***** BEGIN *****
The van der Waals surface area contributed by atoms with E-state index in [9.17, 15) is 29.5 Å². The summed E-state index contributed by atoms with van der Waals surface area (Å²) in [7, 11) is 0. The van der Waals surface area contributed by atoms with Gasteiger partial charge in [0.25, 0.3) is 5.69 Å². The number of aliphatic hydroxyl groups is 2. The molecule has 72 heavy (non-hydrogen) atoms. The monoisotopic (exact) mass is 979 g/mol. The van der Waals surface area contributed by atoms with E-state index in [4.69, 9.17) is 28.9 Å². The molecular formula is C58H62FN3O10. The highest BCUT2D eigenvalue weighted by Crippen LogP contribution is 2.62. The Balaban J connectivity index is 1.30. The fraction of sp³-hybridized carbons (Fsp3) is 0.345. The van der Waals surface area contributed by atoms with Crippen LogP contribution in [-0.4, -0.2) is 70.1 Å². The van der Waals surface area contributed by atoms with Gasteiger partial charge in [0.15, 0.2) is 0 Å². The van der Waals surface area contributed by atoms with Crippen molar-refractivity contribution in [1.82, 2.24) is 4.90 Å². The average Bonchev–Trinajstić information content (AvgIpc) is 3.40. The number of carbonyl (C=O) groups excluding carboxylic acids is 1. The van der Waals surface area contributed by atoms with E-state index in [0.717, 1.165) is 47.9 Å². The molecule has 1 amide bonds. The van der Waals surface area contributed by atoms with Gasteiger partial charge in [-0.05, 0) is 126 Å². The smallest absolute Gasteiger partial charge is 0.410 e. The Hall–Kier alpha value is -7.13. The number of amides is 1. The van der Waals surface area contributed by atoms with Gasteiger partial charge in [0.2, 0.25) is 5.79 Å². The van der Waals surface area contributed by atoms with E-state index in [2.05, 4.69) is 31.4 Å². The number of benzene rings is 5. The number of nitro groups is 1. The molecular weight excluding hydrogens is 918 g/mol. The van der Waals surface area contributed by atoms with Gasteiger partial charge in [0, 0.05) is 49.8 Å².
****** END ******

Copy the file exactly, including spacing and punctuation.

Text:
The van der Waals surface area contributed by atoms with E-state index in [9.17, 15) is 29.5 Å². The summed E-state index contributed by atoms with van der Waals surface area (Å²) in [7, 11) is 0. The van der Waals surface area contributed by atoms with Gasteiger partial charge in [0.25, 0.3) is 5.69 Å². The number of aliphatic hydroxyl groups is 2. The molecule has 72 heavy (non-hydrogen) atoms. The monoisotopic (exact) mass is 979 g/mol. The van der Waals surface area contributed by atoms with E-state index in [4.69, 9.17) is 28.9 Å². The molecular formula is C58H62FN3O10. The highest BCUT2D eigenvalue weighted by Crippen LogP contribution is 2.62. The Balaban J connectivity index is 1.30. The fraction of sp³-hybridized carbons (Fsp3) is 0.345. The van der Waals surface area contributed by atoms with Crippen LogP contribution in [-0.4, -0.2) is 70.1 Å². The van der Waals surface area contributed by atoms with Gasteiger partial charge in [0.15, 0.2) is 0 Å². The van der Waals surface area contributed by atoms with Crippen molar-refractivity contribution in [1.82, 2.24) is 4.90 Å². The average Bonchev–Trinajstić information content (AvgIpc) is 3.40. The number of carbonyl (C=O) groups excluding carboxylic acids is 1. The van der Waals surface area contributed by atoms with E-state index in [0.717, 1.165) is 47.9 Å². The molecule has 1 amide bonds. The van der Waals surface area contributed by atoms with Gasteiger partial charge in [-0.05, 0) is 126 Å². The smallest absolute Gasteiger partial charge is 0.410 e. The Hall–Kier alpha value is -7.13. The number of amides is 1. The van der Waals surface area contributed by atoms with Gasteiger partial charge in [0.2, 0.25) is 5.79 Å². The van der Waals surface area contributed by atoms with E-state index in [2.05, 4.69) is 31.4 Å². The number of benzene rings is 5. The number of nitro groups is 1. The molecular weight excluding hydrogens is 918 g/mol. The van der Waals surface area contributed by atoms with Gasteiger partial charge in [0, 0.05) is 49.8 Å².